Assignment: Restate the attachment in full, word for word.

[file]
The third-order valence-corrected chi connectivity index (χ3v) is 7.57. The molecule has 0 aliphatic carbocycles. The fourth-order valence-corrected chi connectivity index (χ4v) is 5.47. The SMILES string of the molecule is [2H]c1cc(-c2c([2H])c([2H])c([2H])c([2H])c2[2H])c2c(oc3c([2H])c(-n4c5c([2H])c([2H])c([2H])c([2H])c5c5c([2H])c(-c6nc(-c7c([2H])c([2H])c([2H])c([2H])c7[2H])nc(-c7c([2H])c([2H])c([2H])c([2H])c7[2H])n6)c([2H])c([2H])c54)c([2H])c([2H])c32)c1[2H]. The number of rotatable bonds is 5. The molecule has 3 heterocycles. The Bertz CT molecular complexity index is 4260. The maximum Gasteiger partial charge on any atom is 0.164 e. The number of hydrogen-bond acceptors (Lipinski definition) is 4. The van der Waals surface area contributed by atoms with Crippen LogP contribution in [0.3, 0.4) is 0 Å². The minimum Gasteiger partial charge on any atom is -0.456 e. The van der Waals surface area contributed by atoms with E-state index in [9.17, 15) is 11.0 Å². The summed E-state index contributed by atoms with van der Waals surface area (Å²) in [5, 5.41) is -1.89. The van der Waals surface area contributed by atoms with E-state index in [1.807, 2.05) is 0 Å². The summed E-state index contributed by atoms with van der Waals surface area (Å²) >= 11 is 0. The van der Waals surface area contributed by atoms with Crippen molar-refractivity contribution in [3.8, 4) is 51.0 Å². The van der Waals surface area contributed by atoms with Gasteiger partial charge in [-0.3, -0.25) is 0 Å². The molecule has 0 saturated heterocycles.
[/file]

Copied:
The third-order valence-corrected chi connectivity index (χ3v) is 7.57. The molecule has 0 aliphatic carbocycles. The fourth-order valence-corrected chi connectivity index (χ4v) is 5.47. The SMILES string of the molecule is [2H]c1cc(-c2c([2H])c([2H])c([2H])c([2H])c2[2H])c2c(oc3c([2H])c(-n4c5c([2H])c([2H])c([2H])c([2H])c5c5c([2H])c(-c6nc(-c7c([2H])c([2H])c([2H])c([2H])c7[2H])nc(-c7c([2H])c([2H])c([2H])c([2H])c7[2H])n6)c([2H])c([2H])c54)c([2H])c([2H])c32)c1[2H]. The number of rotatable bonds is 5. The molecule has 3 heterocycles. The Bertz CT molecular complexity index is 4260. The maximum Gasteiger partial charge on any atom is 0.164 e. The number of hydrogen-bond acceptors (Lipinski definition) is 4. The van der Waals surface area contributed by atoms with Crippen LogP contribution in [0.3, 0.4) is 0 Å². The minimum Gasteiger partial charge on any atom is -0.456 e. The van der Waals surface area contributed by atoms with E-state index in [9.17, 15) is 11.0 Å². The summed E-state index contributed by atoms with van der Waals surface area (Å²) in [5, 5.41) is -1.89. The van der Waals surface area contributed by atoms with E-state index in [1.807, 2.05) is 0 Å². The summed E-state index contributed by atoms with van der Waals surface area (Å²) >= 11 is 0. The van der Waals surface area contributed by atoms with Crippen molar-refractivity contribution in [3.8, 4) is 51.0 Å². The van der Waals surface area contributed by atoms with Gasteiger partial charge in [-0.3, -0.25) is 0 Å². The molecule has 0 saturated heterocycles.